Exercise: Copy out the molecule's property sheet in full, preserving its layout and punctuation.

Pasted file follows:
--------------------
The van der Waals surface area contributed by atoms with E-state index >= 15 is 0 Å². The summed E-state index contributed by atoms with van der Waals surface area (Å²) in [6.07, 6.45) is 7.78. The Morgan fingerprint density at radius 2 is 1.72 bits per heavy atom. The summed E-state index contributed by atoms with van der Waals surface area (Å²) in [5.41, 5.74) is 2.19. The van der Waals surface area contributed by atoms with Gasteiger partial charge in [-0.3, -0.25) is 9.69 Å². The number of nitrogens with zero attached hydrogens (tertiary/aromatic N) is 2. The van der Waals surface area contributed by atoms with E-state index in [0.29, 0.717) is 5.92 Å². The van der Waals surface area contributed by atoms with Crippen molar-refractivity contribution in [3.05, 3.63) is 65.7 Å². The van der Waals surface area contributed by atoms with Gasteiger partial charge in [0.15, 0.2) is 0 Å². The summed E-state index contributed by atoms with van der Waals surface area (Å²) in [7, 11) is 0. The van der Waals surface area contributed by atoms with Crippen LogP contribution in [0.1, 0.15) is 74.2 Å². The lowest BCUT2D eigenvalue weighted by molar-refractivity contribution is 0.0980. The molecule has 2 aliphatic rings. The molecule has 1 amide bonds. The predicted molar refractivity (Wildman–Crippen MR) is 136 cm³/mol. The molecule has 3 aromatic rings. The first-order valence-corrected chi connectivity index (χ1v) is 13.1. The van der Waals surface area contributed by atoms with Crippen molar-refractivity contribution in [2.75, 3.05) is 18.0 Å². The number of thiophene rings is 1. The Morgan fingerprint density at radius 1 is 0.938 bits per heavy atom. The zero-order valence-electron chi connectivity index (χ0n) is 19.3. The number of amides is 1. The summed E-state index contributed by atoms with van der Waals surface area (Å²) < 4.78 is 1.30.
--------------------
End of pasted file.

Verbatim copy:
The van der Waals surface area contributed by atoms with E-state index >= 15 is 0 Å². The summed E-state index contributed by atoms with van der Waals surface area (Å²) in [6.07, 6.45) is 7.78. The Morgan fingerprint density at radius 2 is 1.72 bits per heavy atom. The summed E-state index contributed by atoms with van der Waals surface area (Å²) in [5.41, 5.74) is 2.19. The van der Waals surface area contributed by atoms with Gasteiger partial charge in [-0.3, -0.25) is 9.69 Å². The number of nitrogens with zero attached hydrogens (tertiary/aromatic N) is 2. The van der Waals surface area contributed by atoms with E-state index in [0.29, 0.717) is 5.92 Å². The van der Waals surface area contributed by atoms with Crippen molar-refractivity contribution in [3.05, 3.63) is 65.7 Å². The van der Waals surface area contributed by atoms with Gasteiger partial charge in [0.15, 0.2) is 0 Å². The summed E-state index contributed by atoms with van der Waals surface area (Å²) in [7, 11) is 0. The van der Waals surface area contributed by atoms with Crippen LogP contribution in [0.1, 0.15) is 74.2 Å². The lowest BCUT2D eigenvalue weighted by molar-refractivity contribution is 0.0980. The molecule has 2 aliphatic rings. The molecule has 1 amide bonds. The predicted molar refractivity (Wildman–Crippen MR) is 136 cm³/mol. The molecule has 3 aromatic rings. The first-order valence-corrected chi connectivity index (χ1v) is 13.1. The van der Waals surface area contributed by atoms with Crippen molar-refractivity contribution in [2.75, 3.05) is 18.0 Å². The number of thiophene rings is 1. The Morgan fingerprint density at radius 1 is 0.938 bits per heavy atom. The zero-order valence-electron chi connectivity index (χ0n) is 19.3. The number of amides is 1. The summed E-state index contributed by atoms with van der Waals surface area (Å²) < 4.78 is 1.30.